the blue for me, because I had a lot more in me at that meet, and things weren’t exactly lining up,” Goodridge said. “When they announced it at practice, I said, ‘For what?’ because I had to take some time off this season. I’m happy with how it went, but I [feel like] I have more. I’ve been improving steadily but I’m hoping I’ll break through the wall in triple [ jump]. What I did [at Cedarville] was one of the best runways that I’ve done in my life. It’s nice to see that progress, but I’m looking to see what happens when I have more in me.” At the field end, sophomore Maya English tossed a 50-06.00 mark in the weight throw and earned second place and a total of 13 points. English credited her performance to both her work ethic and the competitive nature of the team that bonds them together. “I think part of the reason why it’s so great to do [track and field] at Oberlin is that it is very competitive. My teammates are my biggest competitors, but also my biggest support system. I hadn’t realized I even got second in that meet, because our approach to meets is more about selfimprovement. We focus more on ‘Where am I?’ and ‘Where do I want to be?’” On the men’s side, the

Eagles Stun League, Outlast Patriots in Super Bowl Jason Hewitt Columnist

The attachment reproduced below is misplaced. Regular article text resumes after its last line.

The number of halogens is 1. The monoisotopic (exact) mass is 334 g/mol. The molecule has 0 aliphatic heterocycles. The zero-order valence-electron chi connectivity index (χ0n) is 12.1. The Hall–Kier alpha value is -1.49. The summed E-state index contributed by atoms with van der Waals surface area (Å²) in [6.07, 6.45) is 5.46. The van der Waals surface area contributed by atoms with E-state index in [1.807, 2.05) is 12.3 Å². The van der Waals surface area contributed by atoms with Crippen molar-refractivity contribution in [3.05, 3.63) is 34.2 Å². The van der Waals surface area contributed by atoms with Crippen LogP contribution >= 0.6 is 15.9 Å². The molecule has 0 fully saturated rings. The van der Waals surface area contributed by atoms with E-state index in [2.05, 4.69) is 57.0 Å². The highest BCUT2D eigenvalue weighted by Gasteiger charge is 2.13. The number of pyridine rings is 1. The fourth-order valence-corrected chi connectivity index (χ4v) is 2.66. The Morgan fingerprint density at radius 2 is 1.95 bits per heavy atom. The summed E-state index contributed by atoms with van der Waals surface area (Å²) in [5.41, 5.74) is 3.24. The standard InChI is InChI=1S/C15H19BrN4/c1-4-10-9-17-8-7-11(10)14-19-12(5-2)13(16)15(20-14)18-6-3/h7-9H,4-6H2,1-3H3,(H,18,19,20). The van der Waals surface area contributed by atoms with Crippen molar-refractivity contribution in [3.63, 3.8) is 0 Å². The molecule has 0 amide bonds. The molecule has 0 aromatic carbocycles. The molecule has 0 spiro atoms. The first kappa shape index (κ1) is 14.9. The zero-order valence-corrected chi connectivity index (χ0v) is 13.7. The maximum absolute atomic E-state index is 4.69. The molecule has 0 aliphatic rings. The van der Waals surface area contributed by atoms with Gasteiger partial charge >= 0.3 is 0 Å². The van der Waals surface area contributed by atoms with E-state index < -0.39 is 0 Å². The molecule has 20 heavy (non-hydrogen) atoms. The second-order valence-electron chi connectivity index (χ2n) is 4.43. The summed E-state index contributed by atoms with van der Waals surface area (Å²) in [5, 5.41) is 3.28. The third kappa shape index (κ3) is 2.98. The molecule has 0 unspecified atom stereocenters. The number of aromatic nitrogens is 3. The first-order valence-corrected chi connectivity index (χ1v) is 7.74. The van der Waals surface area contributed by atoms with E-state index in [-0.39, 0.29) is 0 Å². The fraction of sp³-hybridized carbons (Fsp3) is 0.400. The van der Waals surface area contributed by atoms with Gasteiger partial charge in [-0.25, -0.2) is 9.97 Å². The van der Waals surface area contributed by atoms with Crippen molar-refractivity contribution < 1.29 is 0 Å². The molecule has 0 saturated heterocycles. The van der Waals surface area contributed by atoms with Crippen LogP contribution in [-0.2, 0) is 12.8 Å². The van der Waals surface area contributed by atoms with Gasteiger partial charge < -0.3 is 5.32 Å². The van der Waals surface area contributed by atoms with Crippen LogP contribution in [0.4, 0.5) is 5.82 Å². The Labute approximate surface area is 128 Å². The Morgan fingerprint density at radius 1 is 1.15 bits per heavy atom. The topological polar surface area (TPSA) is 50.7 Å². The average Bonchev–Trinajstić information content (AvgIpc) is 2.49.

If you’re a Philadelphia Eagles fan, you’d probably agree with me on this statement: It’s about time. All those years of suffering without a Super Bowl ring have finally resulted in triumph. Allow me to give you some perspective. The Philadelphia Eagles have existed since 1933, long before the Super Bowl began. The Eagles’ last championship run occurred in 1960. That’s right — it has been 58 years since they’ve been crowned as champions. There will be no more “ringless” jokes for Eagles fans to hear, now that they have a Lombardi trophy. Feb. 4, 2018 is a day that Eagles fans all over the world will remember for the rest of their lives. How did they do it? How did they overcome all the odds and defeat the mighty New England Patriots? Let’s get into it. The Eagles put up 41 points against Patriots Head Coach Bill Belichick. The final score of the game was 41–33. This game was as high-scoring as one would expect. What many didn’t expect was the phenomenal performance from Eagles quarterback Nick Foles, who put up 373 yards with three touchdowns and one interception. He even had a receiving touchdown. Yes, I am just as surprised as you are by those statistics. With that being said, it’s essential that the casual football fan understands that Belichick prides himself on defense. Sure, he has arguably the greatest quarterback of all time on offense who played phenomenally, but Belichick and defensive coordinator Matt Patricia consistently make sure that the Patriots’ defense plays physical and disciplined football. In last year’s Super Bowl, the Atlanta Falcons undoubtedly had the best offense in the entire league. The Patriots only allowed 28 points in that legendary comeback victory. The Eagles put up 13 more than the Falcons, which is difficult for any opposing team to overcome, even with Tom Brady as quarterback. The Oberlin Review | February 9, 2018